The explosion was caused by a wrench in the Jablonski's trunk that "blew" through the fuel tank on impact, causing the tank to rupture and igniting an explosion. But Feeney said the Town Car's design "mitigates risk of puncture" by contents stored in the trunk. The Town Car, he argued, had met the highest crash standards in the industry. Accidents and fires occur in all cars, he argued, and the risk of fire in such a crash is extremely rare. The Town Car, he said, was designed with a metal barrier around the gas tank that was designed to prevent explosions. Ingram, he said, admitted she was traveling more than 60 mph at the time of impact, and there was no evidence that she tried to brake. Feeney called the accident "one-of-a-kind." For the fuel tank to be punctured, Feeney argued, several unusual factors had to be present, including excessive speed, failure to brake, and the position of the wrench in the trunk. "It was the perfect alignment of the moon, the sun, the stars, the planets," he said. "Everything had to be same for this to happen."
Why American business leaves America...
Why American business leaves America...
Maybe Ford needs to move the fuel tank under the seat.
They are all to blame. We need tort reform today to stop this nonsense.
Atlas will soon shrug.
I wish someone would point me to the gulch.
brain dead motorist ping
"...point me to the gulch."
Let me know when you find it.
We have appellate courts.
Are you hurt? Do you need money? I'll take the case. Next?
True, but the problem is (1) the costs borne by the defence in bringing the case to an appeal and (2) the chill on other defendents who settle meritless claims because of the risks involved in taking a claim to a jury. What you really need is loser pay, something that's always been around in Canada and works reasonably well.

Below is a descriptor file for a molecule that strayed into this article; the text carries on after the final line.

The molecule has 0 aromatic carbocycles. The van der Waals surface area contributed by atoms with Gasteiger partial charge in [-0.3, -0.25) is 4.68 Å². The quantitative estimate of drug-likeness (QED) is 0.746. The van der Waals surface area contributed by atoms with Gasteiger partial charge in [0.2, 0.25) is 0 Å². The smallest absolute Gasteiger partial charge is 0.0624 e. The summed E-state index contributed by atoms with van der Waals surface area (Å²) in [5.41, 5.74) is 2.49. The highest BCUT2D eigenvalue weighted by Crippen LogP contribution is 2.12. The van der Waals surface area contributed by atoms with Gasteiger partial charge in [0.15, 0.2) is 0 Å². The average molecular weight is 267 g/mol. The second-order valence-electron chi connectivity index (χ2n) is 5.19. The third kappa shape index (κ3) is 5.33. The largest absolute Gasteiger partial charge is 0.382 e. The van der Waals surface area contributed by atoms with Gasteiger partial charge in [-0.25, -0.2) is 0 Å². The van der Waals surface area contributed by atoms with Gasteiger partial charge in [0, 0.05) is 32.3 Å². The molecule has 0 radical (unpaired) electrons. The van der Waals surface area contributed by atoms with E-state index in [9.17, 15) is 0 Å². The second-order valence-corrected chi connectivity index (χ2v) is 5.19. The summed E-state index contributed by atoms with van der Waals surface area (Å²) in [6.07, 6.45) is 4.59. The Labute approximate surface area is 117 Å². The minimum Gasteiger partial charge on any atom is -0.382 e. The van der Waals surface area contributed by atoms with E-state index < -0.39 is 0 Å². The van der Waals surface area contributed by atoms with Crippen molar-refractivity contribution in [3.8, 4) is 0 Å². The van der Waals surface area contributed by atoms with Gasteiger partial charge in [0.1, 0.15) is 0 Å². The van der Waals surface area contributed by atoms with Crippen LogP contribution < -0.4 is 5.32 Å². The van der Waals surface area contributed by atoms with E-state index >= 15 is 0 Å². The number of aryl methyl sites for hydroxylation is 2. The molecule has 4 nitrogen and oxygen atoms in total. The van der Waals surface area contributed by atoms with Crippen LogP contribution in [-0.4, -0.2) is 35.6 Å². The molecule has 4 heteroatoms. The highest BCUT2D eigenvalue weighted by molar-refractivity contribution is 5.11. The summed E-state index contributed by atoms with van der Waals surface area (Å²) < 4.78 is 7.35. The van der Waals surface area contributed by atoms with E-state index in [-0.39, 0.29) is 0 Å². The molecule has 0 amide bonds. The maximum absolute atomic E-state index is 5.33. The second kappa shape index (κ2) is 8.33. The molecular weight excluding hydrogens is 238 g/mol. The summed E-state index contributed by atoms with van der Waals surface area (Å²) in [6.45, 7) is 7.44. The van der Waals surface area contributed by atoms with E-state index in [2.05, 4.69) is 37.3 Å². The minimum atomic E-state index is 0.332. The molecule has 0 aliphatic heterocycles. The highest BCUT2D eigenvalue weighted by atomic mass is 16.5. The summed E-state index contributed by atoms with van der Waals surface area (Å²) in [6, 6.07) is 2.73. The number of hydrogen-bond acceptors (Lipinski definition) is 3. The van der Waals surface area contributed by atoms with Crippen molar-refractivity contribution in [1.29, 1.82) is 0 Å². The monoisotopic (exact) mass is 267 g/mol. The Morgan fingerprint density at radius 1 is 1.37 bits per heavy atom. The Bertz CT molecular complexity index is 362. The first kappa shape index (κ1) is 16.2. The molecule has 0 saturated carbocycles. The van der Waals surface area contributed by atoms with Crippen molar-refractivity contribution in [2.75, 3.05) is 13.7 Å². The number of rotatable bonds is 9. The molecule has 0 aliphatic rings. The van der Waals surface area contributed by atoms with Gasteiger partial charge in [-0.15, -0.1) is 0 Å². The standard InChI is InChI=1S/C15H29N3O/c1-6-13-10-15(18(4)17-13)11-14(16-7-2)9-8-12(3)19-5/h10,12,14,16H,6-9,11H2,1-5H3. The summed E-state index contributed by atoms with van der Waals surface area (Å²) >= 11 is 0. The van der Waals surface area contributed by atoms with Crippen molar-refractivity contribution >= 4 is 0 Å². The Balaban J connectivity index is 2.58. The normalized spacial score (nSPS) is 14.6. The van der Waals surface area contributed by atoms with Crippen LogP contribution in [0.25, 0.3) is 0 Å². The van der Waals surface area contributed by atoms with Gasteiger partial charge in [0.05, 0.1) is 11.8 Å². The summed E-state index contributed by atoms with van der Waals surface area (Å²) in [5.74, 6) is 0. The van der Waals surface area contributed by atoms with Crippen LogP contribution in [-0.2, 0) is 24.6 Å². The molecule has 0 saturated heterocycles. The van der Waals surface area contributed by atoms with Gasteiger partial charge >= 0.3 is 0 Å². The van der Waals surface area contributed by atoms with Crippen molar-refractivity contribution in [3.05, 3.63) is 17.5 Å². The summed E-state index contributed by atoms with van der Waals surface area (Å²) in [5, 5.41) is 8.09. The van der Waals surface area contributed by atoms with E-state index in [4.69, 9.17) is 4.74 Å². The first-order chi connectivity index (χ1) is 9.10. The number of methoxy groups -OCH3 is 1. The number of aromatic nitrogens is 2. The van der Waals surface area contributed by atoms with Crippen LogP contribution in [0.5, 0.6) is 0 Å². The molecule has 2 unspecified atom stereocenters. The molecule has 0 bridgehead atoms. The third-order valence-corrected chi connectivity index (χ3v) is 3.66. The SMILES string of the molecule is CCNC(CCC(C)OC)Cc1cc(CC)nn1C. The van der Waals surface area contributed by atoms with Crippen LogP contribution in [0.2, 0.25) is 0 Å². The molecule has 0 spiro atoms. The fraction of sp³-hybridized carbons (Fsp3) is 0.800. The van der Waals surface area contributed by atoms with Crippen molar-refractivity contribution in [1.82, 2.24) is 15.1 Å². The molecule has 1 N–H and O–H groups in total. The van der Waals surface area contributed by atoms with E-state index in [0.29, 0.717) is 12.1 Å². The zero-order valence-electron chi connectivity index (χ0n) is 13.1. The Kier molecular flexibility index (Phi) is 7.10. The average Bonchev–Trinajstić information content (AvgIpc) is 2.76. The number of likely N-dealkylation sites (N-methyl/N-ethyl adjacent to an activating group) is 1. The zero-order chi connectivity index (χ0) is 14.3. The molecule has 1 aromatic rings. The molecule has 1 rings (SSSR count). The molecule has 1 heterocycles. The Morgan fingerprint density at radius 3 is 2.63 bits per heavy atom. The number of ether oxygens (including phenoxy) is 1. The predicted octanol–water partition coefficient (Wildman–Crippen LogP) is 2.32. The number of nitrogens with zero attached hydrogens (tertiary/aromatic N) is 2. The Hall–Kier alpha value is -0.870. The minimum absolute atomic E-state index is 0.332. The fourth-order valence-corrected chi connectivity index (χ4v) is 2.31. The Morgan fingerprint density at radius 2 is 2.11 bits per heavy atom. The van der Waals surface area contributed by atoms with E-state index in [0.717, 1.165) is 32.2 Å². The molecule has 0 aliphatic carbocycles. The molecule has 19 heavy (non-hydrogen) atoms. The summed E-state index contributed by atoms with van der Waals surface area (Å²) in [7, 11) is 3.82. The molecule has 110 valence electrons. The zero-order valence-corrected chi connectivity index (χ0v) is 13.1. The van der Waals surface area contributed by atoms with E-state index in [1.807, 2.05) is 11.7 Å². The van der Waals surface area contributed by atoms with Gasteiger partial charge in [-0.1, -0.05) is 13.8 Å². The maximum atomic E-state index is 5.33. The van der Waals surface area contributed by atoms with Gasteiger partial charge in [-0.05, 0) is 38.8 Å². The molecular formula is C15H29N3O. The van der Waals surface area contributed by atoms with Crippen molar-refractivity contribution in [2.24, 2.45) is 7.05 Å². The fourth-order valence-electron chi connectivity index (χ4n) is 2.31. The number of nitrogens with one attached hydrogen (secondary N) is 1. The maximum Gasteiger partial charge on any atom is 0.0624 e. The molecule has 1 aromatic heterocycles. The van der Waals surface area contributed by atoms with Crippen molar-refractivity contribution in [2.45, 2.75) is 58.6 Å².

There are a lot of cars out there with this gas tank configuration. It's no more or less unsafe than other designs; my Z carries a 19 gallon tank aft of the rear IRS, but before the bumper, and it's not been considered unsafe. I've not seen any argument yet (that made sense) that explained why the Town Car/Crown Vic/Grand Marquis tank design is any less safe than, say, the Cadillac Fleetwood, Jaguar XJ8. or the BMW 7-series' is. Anyone seen one?
Seriously, did everyone read right past the portion of the article that said Ford knew of the increased risk of explosion by placing the fuel tank behind the axle and chose not to spend $10 per car on a recall to move it? This is bean counting at its worst that placed unecessary risks to the consumer. The verdict is high, and will be reduced on appeal, but come on, this case was meritorious.
Why not blame the lawyers? The "idiot judge" who permitted this case to go before a "moronic jury" is most likely a lawyer himself.
I do know one thing, getting ANYTHING done to your car for under $10 is IMPOSSIBLE.
Seriously, think about it.
Do you really think that it would only cost $10.00 to move the gas tank in a recall? Secondly, if they did recall the cars there would be an appropiate spot to move it. The car was engineered with the gas tank in a specific spot, no other spot would be as well protected.